On Monday, Judge Cote granted a laser hair removal operator’s request for an injunction (included as part of a summary judgment motion) against another laser hair removal operator that had posted false reviews from fake accounts on internet consumer forums including Yelp.com and CitySearch.com.  Judge Cote found that these reviews represented unfair trade practices under the Lanham Act and granted a permanent injunction, citing the defendants’ “willingness to use deceit to shape the market in which it functioned.”
Continue Reading Judge Cote Grants Permanent Injunction for Fake Internet Reviews About Competitor

In a 2-1 opinion yesterday, the Second Circuit affirmed the bench trial findings of Judge Cote that Apple orchestrated a price fixing conspiracy with book publishers to collectively raise the $9.99 per-book price that Amazon was charging and that publishers believed was damaging to their business in the long term. Apple signed contracts with the publishers for its own e-bookstore under an “agency model” (in which the publishers set the price and Apple would take a cut), and those contracts included a “most-favored nations” clause requiring the publishers to price the books in Apple’s store at the lowest offered anywhere else. The Second Circuit agreed with Judge Cote that the intended effect of these terms was to compel the publishers to act together to challenge Amazon’s flat, $9.99 pricing:
Continue Reading Second Circuit Affirms Antitrust Ruling Against Apple in E-Books Case

Following a bench trial, Judge Cote today issued a 361-page ruling in favor of FHFA (the conservator to Freddie Mac and Fannie Mae) in a case accusing Nomura and RBS of misrepresenting the quality of mortgages underlying various securities.  There had been 16 similar cases before Judge against various banks, all of which settled except this one.  Judge Cote resolved various disputes between the parties as to how damages should be calculated, but did not specify the final judgment amount. She instead directed the FHFA, which had initially sought over $1 billion, to submit a proposed judgment following the formula in her opinion. The opinion begins:
Continue Reading After Bench Trial, Judge Cote Rules For FHFA in Case Against Nomura, RBS

In an opinion Friday, Judge Scheindlin largely denied Barclays’ motion to dismiss a securities fraud class action alleging that Barclays misled investors about its anonymous trading platform, or “dark pool,” referred to as “LX.”  At the outset, Judge Scheindlin found it appropriate for the plaintiffs to have borrowed substantially from the New York Attorney General’s

The Federal Housing Finance Agency (or “FHFA,” as conservator for Fannie Mae and Freddie Mac) sued 18 banks in 2011 for misrepresenting the quality of mortgage bonds. All but Nomura and RBS have settled, for a total of around $18 billion.  The trial against Nomura and RBS begins Monday before Judge Cote. It will be

In an opinion today, Judge Cote granted Tory Burch summary judgment in a case concerning knock-off merchandise.  The motion was deemed unopposed based the defendants’ misconduct, including spoliation and fabrication of evidence.  In a particularly notable passage, the opinion discloses that the Court ordered a forensic examination of the defendants’ opposition papers, and, from that examination, determined that those papers were served too late:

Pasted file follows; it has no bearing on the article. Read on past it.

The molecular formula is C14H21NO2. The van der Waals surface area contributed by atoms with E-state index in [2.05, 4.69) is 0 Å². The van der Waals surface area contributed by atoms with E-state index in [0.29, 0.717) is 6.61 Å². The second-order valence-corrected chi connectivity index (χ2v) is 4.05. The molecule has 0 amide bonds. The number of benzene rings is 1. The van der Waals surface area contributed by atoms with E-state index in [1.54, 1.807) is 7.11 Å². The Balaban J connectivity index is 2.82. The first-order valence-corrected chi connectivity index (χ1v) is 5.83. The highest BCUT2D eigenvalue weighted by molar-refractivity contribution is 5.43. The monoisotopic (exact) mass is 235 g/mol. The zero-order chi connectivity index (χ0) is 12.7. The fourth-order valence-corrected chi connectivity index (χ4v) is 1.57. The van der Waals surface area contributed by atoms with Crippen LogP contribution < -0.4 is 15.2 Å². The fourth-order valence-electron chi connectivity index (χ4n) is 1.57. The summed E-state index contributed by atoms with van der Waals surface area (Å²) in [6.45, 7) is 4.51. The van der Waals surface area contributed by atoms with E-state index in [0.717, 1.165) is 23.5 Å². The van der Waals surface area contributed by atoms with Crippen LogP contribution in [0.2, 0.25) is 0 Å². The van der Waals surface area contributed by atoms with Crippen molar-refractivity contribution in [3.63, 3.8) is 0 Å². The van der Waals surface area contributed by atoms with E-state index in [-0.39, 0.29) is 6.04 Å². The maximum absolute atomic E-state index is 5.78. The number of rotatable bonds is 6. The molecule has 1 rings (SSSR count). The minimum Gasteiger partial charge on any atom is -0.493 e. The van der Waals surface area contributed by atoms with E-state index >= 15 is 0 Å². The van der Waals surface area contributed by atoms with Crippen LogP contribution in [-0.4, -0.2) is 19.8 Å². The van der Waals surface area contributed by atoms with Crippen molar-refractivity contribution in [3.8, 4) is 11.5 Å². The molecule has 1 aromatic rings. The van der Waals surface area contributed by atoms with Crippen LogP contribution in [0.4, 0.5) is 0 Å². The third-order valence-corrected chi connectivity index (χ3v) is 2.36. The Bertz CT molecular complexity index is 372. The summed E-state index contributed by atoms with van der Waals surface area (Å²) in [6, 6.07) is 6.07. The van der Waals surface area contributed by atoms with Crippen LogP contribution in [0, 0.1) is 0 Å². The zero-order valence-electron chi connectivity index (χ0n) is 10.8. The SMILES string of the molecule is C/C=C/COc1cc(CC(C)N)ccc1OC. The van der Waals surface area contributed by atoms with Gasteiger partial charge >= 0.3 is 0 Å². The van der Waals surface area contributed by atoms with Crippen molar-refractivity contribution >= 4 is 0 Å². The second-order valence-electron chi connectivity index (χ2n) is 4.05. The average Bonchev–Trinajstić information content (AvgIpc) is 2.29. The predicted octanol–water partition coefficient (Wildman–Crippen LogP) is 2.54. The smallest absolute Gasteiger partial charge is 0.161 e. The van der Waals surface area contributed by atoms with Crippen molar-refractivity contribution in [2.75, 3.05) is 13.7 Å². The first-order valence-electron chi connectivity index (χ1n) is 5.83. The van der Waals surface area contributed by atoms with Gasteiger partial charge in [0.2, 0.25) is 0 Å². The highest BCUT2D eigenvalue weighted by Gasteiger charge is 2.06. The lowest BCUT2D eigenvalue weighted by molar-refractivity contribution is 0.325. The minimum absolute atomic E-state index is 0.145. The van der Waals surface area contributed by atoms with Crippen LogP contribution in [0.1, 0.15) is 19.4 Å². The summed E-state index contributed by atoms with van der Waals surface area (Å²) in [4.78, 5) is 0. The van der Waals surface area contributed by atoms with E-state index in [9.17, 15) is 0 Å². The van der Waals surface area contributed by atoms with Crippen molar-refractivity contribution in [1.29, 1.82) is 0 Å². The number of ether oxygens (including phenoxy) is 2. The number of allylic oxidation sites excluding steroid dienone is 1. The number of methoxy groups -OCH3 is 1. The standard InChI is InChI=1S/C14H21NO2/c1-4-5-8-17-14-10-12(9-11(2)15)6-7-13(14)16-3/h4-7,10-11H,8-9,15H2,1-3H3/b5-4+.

Continue Reading Judge Cote Employs Forensic Examination to Determine Brief Was Served Too Late

In an opinion dated yesterday, Judge Castel dismissed a suit challenging the proposed merger between a Chilean bank (Itau) and a Brazlian bank (CorpBanca) because the plaintiff, Cartica, was not a “purchaser” or “seller” in relation to the alleged fraud.  It was merely a stockholder. In doing so, he took one side of an issue that has divided the lower courts:
Continue Reading Judge Castel Rules 10(b) Claims Are Limited to Buyers and Sellers, Even in Injunction Cases

In an opinion dated yesterday, Judge Hellerstein ruled that a service called “TVEyes,” which “monitors and records all content broadcast by more than 1,400 television and radio stations twenty-four hours per day, seven days per week, and transforms the content into a searchable database for its subscribers,” was “fair use” under the copyright laws, and thus largely granted summary judgment against the plaintiff, Fox News. The decision was based on the fact that the service is “transformative”:
Continue Reading Judge Hellerstein Rules That Searchable TV Database Service is “Fair Use”

In an opinion today, Judge Cote largely denied motions to dismiss from various banks and others accused of colluding to maintain control of the market for credit default swaps. According to the complaint, a joint venture led by Citadel tried to establish a clearinghouse called CMDX that would potentially threaten the defendants’ market dominance, and the defendants responded by conspiring to block critical market participants, ISDA and Markit, from granting licenses that would be necessary for the clearinghouse to function. Judge Cote rejected the defendants’ arguments that the pleadings were not detailed enough to suggest a conspiracy:
Continue Reading Judge Cote Allows Credit Default Swap Antitrust Action to Proceed

In an opinion dated Friday, Judge Cote granted partial summary judgment to the FHFA (the conservator for the two Government-Sponsored Enterprises, or “GSEs,” Fannie Mae and Freddie Mac), dismissing various banks’ affirmative defense that the GSEs had knowledge that the mortgage securities at issue were defective. The essence of her ruling was that, while the GSEs may have had generalized knowledge of problems with mortgage origination, there was no evidence that they had specific knowledge that the representations at issue were false:
Continue Reading Judge Cote Rejects, As a Matter of Law, Banks’ Defense That FHFA Knew Mortgage Securities Were Defective